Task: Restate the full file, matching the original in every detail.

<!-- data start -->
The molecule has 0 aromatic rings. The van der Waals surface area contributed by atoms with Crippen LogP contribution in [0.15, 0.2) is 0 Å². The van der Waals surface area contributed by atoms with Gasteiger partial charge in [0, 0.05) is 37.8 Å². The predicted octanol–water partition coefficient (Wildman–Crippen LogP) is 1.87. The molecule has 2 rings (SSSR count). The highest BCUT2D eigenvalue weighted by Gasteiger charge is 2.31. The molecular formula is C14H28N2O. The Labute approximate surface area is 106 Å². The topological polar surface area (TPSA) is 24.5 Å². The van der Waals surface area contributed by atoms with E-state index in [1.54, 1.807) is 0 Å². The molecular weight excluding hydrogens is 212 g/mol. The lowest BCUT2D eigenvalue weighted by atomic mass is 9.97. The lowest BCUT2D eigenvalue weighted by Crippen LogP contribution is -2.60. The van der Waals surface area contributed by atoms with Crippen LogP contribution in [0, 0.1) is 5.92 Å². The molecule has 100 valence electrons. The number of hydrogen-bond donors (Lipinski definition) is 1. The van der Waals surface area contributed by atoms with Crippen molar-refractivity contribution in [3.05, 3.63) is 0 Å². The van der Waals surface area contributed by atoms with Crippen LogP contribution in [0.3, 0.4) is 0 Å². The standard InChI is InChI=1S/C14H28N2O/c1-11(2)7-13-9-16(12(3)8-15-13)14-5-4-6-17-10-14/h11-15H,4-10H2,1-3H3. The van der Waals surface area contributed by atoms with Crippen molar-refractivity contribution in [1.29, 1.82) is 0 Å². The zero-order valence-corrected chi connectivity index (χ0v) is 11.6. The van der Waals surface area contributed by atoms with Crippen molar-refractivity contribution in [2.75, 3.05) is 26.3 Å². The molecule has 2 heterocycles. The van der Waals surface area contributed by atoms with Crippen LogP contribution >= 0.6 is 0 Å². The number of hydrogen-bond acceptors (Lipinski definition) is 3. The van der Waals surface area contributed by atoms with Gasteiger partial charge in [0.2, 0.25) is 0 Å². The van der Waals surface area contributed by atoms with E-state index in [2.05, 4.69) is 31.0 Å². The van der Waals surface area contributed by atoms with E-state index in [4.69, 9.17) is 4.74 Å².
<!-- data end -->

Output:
The molecule has 0 aromatic rings. The van der Waals surface area contributed by atoms with Crippen LogP contribution in [0.15, 0.2) is 0 Å². The van der Waals surface area contributed by atoms with Gasteiger partial charge in [0, 0.05) is 37.8 Å². The predicted octanol–water partition coefficient (Wildman–Crippen LogP) is 1.87. The molecule has 2 rings (SSSR count). The highest BCUT2D eigenvalue weighted by Gasteiger charge is 2.31. The molecular formula is C14H28N2O. The Labute approximate surface area is 106 Å². The topological polar surface area (TPSA) is 24.5 Å². The van der Waals surface area contributed by atoms with E-state index in [1.54, 1.807) is 0 Å². The molecular weight excluding hydrogens is 212 g/mol. The lowest BCUT2D eigenvalue weighted by atomic mass is 9.97. The lowest BCUT2D eigenvalue weighted by Crippen LogP contribution is -2.60. The van der Waals surface area contributed by atoms with Crippen LogP contribution in [0, 0.1) is 5.92 Å². The molecule has 100 valence electrons. The number of hydrogen-bond donors (Lipinski definition) is 1. The van der Waals surface area contributed by atoms with Crippen molar-refractivity contribution in [3.05, 3.63) is 0 Å². The van der Waals surface area contributed by atoms with Crippen LogP contribution in [0.3, 0.4) is 0 Å². The standard InChI is InChI=1S/C14H28N2O/c1-11(2)7-13-9-16(12(3)8-15-13)14-5-4-6-17-10-14/h11-15H,4-10H2,1-3H3. The van der Waals surface area contributed by atoms with Crippen molar-refractivity contribution in [1.29, 1.82) is 0 Å². The zero-order valence-corrected chi connectivity index (χ0v) is 11.6. The van der Waals surface area contributed by atoms with Crippen molar-refractivity contribution in [2.75, 3.05) is 26.3 Å². The molecule has 2 heterocycles. The van der Waals surface area contributed by atoms with Crippen LogP contribution >= 0.6 is 0 Å². The number of hydrogen-bond acceptors (Lipinski definition) is 3. The van der Waals surface area contributed by atoms with Gasteiger partial charge in [0.2, 0.25) is 0 Å². The van der Waals surface area contributed by atoms with E-state index in [2.05, 4.69) is 31.0 Å². The van der Waals surface area contributed by atoms with E-state index in [4.69, 9.17) is 4.74 Å².